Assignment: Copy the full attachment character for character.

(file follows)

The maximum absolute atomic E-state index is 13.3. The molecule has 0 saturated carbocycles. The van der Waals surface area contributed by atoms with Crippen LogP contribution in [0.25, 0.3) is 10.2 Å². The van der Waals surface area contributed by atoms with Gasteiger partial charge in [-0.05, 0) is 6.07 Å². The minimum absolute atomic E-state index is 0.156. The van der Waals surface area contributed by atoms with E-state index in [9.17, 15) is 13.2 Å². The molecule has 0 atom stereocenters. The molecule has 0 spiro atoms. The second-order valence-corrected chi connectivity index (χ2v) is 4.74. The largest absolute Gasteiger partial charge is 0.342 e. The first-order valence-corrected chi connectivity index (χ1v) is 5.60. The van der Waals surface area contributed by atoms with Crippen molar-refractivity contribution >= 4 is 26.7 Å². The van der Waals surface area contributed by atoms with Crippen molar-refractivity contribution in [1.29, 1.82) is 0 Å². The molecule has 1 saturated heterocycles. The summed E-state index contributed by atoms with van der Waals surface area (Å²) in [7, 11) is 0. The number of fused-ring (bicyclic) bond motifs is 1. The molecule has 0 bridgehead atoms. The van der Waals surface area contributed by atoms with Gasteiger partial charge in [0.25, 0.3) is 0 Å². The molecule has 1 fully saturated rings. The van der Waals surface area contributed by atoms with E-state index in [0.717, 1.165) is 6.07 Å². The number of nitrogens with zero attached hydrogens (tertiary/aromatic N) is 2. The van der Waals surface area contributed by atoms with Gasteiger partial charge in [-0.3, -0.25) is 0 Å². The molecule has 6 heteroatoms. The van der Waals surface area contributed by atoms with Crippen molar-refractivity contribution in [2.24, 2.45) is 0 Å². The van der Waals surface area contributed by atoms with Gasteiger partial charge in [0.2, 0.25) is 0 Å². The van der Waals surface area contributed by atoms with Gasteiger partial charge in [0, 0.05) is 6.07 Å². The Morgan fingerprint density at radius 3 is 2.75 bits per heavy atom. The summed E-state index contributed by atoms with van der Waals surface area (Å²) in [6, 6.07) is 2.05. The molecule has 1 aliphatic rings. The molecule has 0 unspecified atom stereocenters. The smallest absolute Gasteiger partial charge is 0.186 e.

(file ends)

The maximum absolute atomic E-state index is 13.3. The molecule has 0 saturated carbocycles. The van der Waals surface area contributed by atoms with Crippen LogP contribution in [0.25, 0.3) is 10.2 Å². The van der Waals surface area contributed by atoms with Gasteiger partial charge in [-0.05, 0) is 6.07 Å². The minimum absolute atomic E-state index is 0.156. The van der Waals surface area contributed by atoms with E-state index in [9.17, 15) is 13.2 Å². The molecule has 0 atom stereocenters. The molecule has 0 spiro atoms. The second-order valence-corrected chi connectivity index (χ2v) is 4.74. The largest absolute Gasteiger partial charge is 0.342 e. The first-order valence-corrected chi connectivity index (χ1v) is 5.60. The van der Waals surface area contributed by atoms with Crippen molar-refractivity contribution >= 4 is 26.7 Å². The van der Waals surface area contributed by atoms with Crippen molar-refractivity contribution in [1.29, 1.82) is 0 Å². The molecule has 1 saturated heterocycles. The summed E-state index contributed by atoms with van der Waals surface area (Å²) in [7, 11) is 0. The number of fused-ring (bicyclic) bond motifs is 1. The molecule has 0 bridgehead atoms. The van der Waals surface area contributed by atoms with Gasteiger partial charge in [0.25, 0.3) is 0 Å². The molecule has 1 fully saturated rings. The van der Waals surface area contributed by atoms with E-state index in [0.717, 1.165) is 6.07 Å². The number of nitrogens with zero attached hydrogens (tertiary/aromatic N) is 2. The van der Waals surface area contributed by atoms with Gasteiger partial charge in [-0.3, -0.25) is 0 Å². The molecule has 6 heteroatoms. The van der Waals surface area contributed by atoms with Crippen molar-refractivity contribution in [2.24, 2.45) is 0 Å². The van der Waals surface area contributed by atoms with Gasteiger partial charge in [0.2, 0.25) is 0 Å². The van der Waals surface area contributed by atoms with Gasteiger partial charge in [0, 0.05) is 6.07 Å². The Morgan fingerprint density at radius 3 is 2.75 bits per heavy atom. The summed E-state index contributed by atoms with van der Waals surface area (Å²) in [6, 6.07) is 2.05. The molecule has 1 aliphatic rings. The molecule has 0 unspecified atom stereocenters. The smallest absolute Gasteiger partial charge is 0.186 e.